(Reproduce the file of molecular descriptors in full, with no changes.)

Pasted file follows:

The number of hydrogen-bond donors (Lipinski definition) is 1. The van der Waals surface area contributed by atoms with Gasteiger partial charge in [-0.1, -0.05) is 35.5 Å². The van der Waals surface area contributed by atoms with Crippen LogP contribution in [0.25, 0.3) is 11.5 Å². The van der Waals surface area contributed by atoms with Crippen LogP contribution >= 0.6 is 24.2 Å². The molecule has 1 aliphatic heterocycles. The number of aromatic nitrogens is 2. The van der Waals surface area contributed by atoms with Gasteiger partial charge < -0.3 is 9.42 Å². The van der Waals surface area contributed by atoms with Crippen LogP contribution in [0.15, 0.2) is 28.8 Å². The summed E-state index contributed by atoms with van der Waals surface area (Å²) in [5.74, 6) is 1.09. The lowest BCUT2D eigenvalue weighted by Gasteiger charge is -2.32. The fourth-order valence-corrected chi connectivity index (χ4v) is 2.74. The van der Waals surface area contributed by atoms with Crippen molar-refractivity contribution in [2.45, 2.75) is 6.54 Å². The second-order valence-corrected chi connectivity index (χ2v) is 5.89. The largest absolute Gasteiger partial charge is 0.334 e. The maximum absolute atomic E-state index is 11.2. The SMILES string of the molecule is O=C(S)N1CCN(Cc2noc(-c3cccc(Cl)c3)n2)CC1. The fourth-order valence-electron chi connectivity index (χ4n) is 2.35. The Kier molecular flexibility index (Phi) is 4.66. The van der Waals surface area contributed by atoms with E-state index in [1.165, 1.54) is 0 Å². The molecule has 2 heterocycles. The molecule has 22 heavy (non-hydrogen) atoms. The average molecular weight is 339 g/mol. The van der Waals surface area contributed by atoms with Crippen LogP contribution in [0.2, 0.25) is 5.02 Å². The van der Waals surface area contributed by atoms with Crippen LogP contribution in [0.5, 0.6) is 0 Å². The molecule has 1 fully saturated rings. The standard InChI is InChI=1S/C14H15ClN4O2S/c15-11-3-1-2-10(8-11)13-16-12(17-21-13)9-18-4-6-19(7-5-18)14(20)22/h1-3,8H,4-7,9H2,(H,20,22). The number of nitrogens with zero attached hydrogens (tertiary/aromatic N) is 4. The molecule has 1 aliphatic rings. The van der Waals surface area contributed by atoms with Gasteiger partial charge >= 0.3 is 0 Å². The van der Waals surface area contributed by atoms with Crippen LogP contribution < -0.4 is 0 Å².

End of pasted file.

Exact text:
The number of hydrogen-bond donors (Lipinski definition) is 1. The van der Waals surface area contributed by atoms with Gasteiger partial charge in [-0.1, -0.05) is 35.5 Å². The van der Waals surface area contributed by atoms with Crippen LogP contribution in [0.25, 0.3) is 11.5 Å². The van der Waals surface area contributed by atoms with Crippen LogP contribution >= 0.6 is 24.2 Å². The molecule has 1 aliphatic heterocycles. The number of aromatic nitrogens is 2. The van der Waals surface area contributed by atoms with Gasteiger partial charge < -0.3 is 9.42 Å². The van der Waals surface area contributed by atoms with Crippen LogP contribution in [0.15, 0.2) is 28.8 Å². The summed E-state index contributed by atoms with van der Waals surface area (Å²) in [5.74, 6) is 1.09. The lowest BCUT2D eigenvalue weighted by Gasteiger charge is -2.32. The fourth-order valence-corrected chi connectivity index (χ4v) is 2.74. The van der Waals surface area contributed by atoms with Crippen molar-refractivity contribution in [2.45, 2.75) is 6.54 Å². The second-order valence-corrected chi connectivity index (χ2v) is 5.89. The largest absolute Gasteiger partial charge is 0.334 e. The maximum absolute atomic E-state index is 11.2. The SMILES string of the molecule is O=C(S)N1CCN(Cc2noc(-c3cccc(Cl)c3)n2)CC1. The fourth-order valence-electron chi connectivity index (χ4n) is 2.35. The Kier molecular flexibility index (Phi) is 4.66. The van der Waals surface area contributed by atoms with E-state index in [1.165, 1.54) is 0 Å². The molecule has 2 heterocycles. The molecule has 22 heavy (non-hydrogen) atoms. The average molecular weight is 339 g/mol. The van der Waals surface area contributed by atoms with Crippen LogP contribution in [0.2, 0.25) is 5.02 Å². The van der Waals surface area contributed by atoms with Crippen LogP contribution in [0.5, 0.6) is 0 Å². The molecule has 1 fully saturated rings. The standard InChI is InChI=1S/C14H15ClN4O2S/c15-11-3-1-2-10(8-11)13-16-12(17-21-13)9-18-4-6-19(7-5-18)14(20)22/h1-3,8H,4-7,9H2,(H,20,22). The number of nitrogens with zero attached hydrogens (tertiary/aromatic N) is 4. The molecule has 1 aliphatic rings. The van der Waals surface area contributed by atoms with Gasteiger partial charge >= 0.3 is 0 Å². The van der Waals surface area contributed by atoms with Crippen LogP contribution < -0.4 is 0 Å².